The information respecting the advance of the enemy as at first received was to the effect that the enemy were advancing from the left of the position occupied by my brigade. It was, however, soon perceived that he was not only approaching with a greatly superior force from that direction, but that they were also in equal numbers advancing on our front and on our right. Springing as it were from the bushes and corn-fields which had concealed them to this time, and making their first appearance within short musket range, a rapid and vigorous fire commenced immediately, and notwithstanding the vastly superior numbers of the enemy, every man stood his ground firmly, and the line exhibited an undaunted front.
The action now becoming general, it was apparent that the greatly superior force of the enemy would make it necessary for us to retire. The batteries on the opposite side of the river having been brought into position, opened a heavy fire with good effect upon the enemy though, from the close proximity of the contending forces, it was difficult for them to avoid some damage to our own troops. Some of their shot and shell struck in our rear, and some of the casualties of the day may be attributed to that source.
It was soon perceived that the command of General Sykes on our left was retiring, and they had reached nearly to the foot of the hill when I received orders to retire in good order, and to recross the river. I immediately gave the necessary orders to fall back to the regiments posted, as above described, on the left of the brigade, where I then was, and at once dispatched the orderly to convey the instructions to those upon the right of the line. I immediately followed him to prevent mistake. On my way thither I met Colonel Provost, of the One hundred and eighteenth Pennsylvania, retiring from the field, disabled by a severe wound in the shoulder. I passed rapidly on to the ground occupied by his regiment, and repeated the orders to retire in good order. This order had already been communicated to them by Lieutenant Davis, my aide.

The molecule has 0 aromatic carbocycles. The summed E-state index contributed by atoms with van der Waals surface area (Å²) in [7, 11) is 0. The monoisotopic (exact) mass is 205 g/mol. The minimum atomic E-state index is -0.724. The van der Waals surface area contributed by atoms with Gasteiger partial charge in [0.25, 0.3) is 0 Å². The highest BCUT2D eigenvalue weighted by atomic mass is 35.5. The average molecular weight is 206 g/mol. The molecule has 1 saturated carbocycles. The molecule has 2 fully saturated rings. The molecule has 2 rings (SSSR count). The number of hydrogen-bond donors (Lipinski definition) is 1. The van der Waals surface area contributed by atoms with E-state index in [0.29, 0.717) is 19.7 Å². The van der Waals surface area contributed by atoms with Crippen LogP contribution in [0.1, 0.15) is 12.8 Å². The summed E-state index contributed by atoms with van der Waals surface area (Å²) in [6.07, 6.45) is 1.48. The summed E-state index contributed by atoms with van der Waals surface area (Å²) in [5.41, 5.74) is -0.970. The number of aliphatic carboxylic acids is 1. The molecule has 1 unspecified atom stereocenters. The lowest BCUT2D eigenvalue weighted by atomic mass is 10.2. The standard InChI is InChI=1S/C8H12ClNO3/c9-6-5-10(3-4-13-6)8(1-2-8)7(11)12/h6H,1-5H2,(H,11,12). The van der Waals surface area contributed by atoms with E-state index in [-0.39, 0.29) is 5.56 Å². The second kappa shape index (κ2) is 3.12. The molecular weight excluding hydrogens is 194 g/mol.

The regiment, then under the command of Lieutenant-Colonel Gwyn, had commenced falling back, but, owing to their large numbers and the uneven character of the ground, not without some degree of confusion. Lieutenant-Colonel Gwyn, although deprived of the assistance of the colonel of the regiment, and laboring under the disadvantage of having under his command a regiment but little drilled, succeeded in withdrawing them from their perilous position, not without loss, indeed, but in a manner creditable to himself and to the character of his command, both of officers and men, for courage and coolness. They had advanced in the excitement of the contest from the cover of the ridge where they had first formed in line, and were exposed to a galling fire from the enemy, who were protected by a ravine in front of them. The brigade being thus withdrawn, the several regiments recrossed the river in good order, and with but little loss in crossing. A few, however, were fatally wounded on the passage.
After crossing, the brigade was reformed in rear of the Second Brigade upon this side of the river, but after remaining in this position for the greater part of the day, and no further attempts being made by the enemy with the view of crossing, the several regiments withdrew to their respective encampments.
It is difficult to do full justice to the gallantry displayed by both officers and men on this occasion without appearing to overstate it. Finding themselves suddenly and unexpectedly attacked by a force so vastly superior, there was no sign of intimidation on the part of any one, and when the order to retire was given it was received with evident disappointment.
I have already submitted in detail the loss in killed, wounded, and missing, to which I beg leave to refer. A summary of the list shows as follows: 92 killed, 131 wounded, and 103 missing.
With much respect, your obedient servant,
Colonel, Commanding Brigade.
Source: OFFICIAL RECORDS: Series 1, Vol 19, Part 1 (Antietam - Serial 27) , Pages 345 - 348